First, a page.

Why Did Customers Reject Burger King's Satisfries?

The lower-calorie french fries never caught on and are being dropped immediately by many of the chain's U.S. stores.

Aug 15, 2014 at 8:33AM

When it launched Satisfries less than a year ago, Burger King (NYSE:BKW) thought it had an answer to McDonald's (NYSE:MCD) longtime dominance that's been partially driven by its more popular french fries. It didn't work out, and the vast majority of the burger chain's franchises have dropped the lower-calorie offering.

This is a blow to the fast-food chain, which has struggled to keep up with its direct rivals McDonald's and Wendy's (NASDAQ:WEN) while also dealing with customers fleeing for brands like Chipotle and Panera, which are marketed as healthier options. Satisfries were supposed to make burger fans feel better about their fast-food meal.

What are Satisfries?
Satisfries are made with a special batter that absorbs less oil, causing them to have 20% fewer calories than regular Burger King fries. A small serving of Satisfries contains 270 calories and 11 grams of fat, while the conventional version has 340 calories and 15 grams of fat.

Price may have been one factor in why customers largely rejected the lower-calorie option. A small order of the lower-calorie fries typically costs about $1.89, compared to $1.59 for a bag of its regular fries, USA Today reported.

What has happened?
Earlier this week, Burger King's 7,500 North American eateries were given the option of continuing to offer Satisfries. Owners of only 2,500 restaurants decided to do so.

"The remaining restaurants will treat the product as a limited-time menu offering and have begun phasing it out after this unprecedented run," Burger King North America President Alex Macedo said in a statement.

The company maintains that it always planned to allow customer demand to decide the fate of the product.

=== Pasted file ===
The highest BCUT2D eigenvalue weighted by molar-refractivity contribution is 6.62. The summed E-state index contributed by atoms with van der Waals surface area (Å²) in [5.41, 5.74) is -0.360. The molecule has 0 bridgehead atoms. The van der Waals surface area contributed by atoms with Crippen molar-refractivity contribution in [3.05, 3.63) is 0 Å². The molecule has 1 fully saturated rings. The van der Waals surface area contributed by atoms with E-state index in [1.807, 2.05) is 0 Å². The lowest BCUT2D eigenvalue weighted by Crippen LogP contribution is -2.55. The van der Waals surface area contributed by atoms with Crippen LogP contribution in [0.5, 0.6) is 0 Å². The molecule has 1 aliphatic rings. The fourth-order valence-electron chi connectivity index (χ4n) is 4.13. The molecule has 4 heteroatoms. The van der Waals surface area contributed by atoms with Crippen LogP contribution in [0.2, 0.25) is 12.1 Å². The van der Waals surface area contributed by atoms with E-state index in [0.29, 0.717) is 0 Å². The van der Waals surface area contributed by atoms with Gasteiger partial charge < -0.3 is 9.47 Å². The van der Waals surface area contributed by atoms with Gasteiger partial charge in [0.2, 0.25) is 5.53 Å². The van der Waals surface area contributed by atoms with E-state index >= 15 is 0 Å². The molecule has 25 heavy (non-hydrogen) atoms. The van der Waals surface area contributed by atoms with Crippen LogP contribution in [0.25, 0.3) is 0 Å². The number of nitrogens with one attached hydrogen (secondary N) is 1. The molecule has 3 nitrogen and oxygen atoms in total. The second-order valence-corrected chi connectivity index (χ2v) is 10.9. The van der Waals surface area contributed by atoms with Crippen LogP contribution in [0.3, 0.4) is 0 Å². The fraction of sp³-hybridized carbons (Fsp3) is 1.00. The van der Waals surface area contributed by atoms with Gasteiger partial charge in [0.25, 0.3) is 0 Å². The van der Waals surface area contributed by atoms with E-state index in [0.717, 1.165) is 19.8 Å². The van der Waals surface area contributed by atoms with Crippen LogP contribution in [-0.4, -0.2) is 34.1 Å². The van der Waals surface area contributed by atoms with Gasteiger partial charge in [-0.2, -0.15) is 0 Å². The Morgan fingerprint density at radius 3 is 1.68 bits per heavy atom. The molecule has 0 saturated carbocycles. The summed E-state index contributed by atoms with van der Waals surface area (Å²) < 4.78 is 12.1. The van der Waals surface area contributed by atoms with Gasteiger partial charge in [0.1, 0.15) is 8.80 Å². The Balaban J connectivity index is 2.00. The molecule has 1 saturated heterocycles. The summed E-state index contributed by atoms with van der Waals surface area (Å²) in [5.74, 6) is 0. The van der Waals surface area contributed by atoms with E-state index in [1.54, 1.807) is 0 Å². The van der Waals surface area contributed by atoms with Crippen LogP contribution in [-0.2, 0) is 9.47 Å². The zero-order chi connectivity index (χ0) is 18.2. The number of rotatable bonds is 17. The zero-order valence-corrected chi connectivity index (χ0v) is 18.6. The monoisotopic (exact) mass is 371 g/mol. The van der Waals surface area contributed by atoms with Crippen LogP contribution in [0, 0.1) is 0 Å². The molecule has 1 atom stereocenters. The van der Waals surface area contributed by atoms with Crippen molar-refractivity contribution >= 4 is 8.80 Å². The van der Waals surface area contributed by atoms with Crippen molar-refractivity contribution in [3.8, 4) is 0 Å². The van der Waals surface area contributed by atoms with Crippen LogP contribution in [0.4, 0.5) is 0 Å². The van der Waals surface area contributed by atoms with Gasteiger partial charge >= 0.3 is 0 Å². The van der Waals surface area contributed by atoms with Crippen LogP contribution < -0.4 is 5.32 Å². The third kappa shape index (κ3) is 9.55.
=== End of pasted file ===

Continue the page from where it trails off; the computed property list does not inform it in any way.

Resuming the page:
Essentially, Satisfries are dead at 5,000 Burger Kings and on life support at 2,500 others. The product was launched to cater to what seemed like a specific consumer demand -- healthier products -- but ultimately it seems people who eat fries are not going to change their habits to save a few calories.

Why did Satisfries fail?
Traditional burger-and-fries chains have struggled due to the perception that they offer less healthy food than fast-casual options like Chipotle. In many cases, perception is not reality.

Chipotle has carefully crafted its reputation as a purveyor of higher-quality fast food. The company details information about its ingredients on its website and liberally uses terms like "organic" and "locally sourced." Those "better" ingredients do not necessarily translate into healthier food, even if customers don't see it that way.

A Chipotle burrito can easily have over 1,000 calories even before you add a drink or chips and salsa. A Burger King Whopper meal with a small fries and a drink comes in at 1,180 -- a little higher, but not in any meaningful way. Burger King is facing the same problems that have caused McDonald's to suffer through seven straight months of declining sales in the U.S. One reason Satisfries failed is that no matter how much better for you Burger King makes its fries, the public is unlikely to perceive fast-food french fries as a healthy choice.